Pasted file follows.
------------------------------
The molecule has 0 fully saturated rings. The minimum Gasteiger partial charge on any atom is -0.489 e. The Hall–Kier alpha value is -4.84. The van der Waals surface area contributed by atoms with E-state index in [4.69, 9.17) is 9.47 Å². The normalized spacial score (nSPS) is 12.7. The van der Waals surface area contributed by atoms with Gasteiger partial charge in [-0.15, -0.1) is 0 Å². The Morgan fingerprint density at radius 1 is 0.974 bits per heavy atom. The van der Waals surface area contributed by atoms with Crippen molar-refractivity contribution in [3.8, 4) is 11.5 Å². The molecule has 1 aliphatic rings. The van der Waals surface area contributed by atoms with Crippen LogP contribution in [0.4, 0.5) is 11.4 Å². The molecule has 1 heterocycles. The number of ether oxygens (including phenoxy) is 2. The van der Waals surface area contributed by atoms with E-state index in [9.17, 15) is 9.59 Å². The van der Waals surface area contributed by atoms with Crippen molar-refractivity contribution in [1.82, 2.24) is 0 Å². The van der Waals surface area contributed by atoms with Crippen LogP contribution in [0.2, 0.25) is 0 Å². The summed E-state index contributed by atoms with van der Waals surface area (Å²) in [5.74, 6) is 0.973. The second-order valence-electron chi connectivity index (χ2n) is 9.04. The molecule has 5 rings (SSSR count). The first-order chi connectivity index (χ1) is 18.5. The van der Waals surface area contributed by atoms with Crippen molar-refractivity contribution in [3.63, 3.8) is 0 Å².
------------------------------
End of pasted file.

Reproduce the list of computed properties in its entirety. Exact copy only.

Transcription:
The molecule has 0 fully saturated rings. The minimum Gasteiger partial charge on any atom is -0.489 e. The Hall–Kier alpha value is -4.84. The van der Waals surface area contributed by atoms with E-state index in [4.69, 9.17) is 9.47 Å². The normalized spacial score (nSPS) is 12.7. The van der Waals surface area contributed by atoms with Gasteiger partial charge in [-0.15, -0.1) is 0 Å². The Morgan fingerprint density at radius 1 is 0.974 bits per heavy atom. The van der Waals surface area contributed by atoms with Crippen molar-refractivity contribution in [3.8, 4) is 11.5 Å². The molecule has 1 aliphatic rings. The van der Waals surface area contributed by atoms with Crippen LogP contribution in [0.4, 0.5) is 11.4 Å². The molecule has 1 heterocycles. The number of ether oxygens (including phenoxy) is 2. The van der Waals surface area contributed by atoms with E-state index in [9.17, 15) is 9.59 Å². The van der Waals surface area contributed by atoms with Crippen molar-refractivity contribution in [1.82, 2.24) is 0 Å². The van der Waals surface area contributed by atoms with Crippen LogP contribution in [0.2, 0.25) is 0 Å². The summed E-state index contributed by atoms with van der Waals surface area (Å²) in [5.74, 6) is 0.973. The second-order valence-electron chi connectivity index (χ2n) is 9.04. The molecule has 5 rings (SSSR count). The first-order chi connectivity index (χ1) is 18.5. The van der Waals surface area contributed by atoms with Crippen molar-refractivity contribution in [3.63, 3.8) is 0 Å².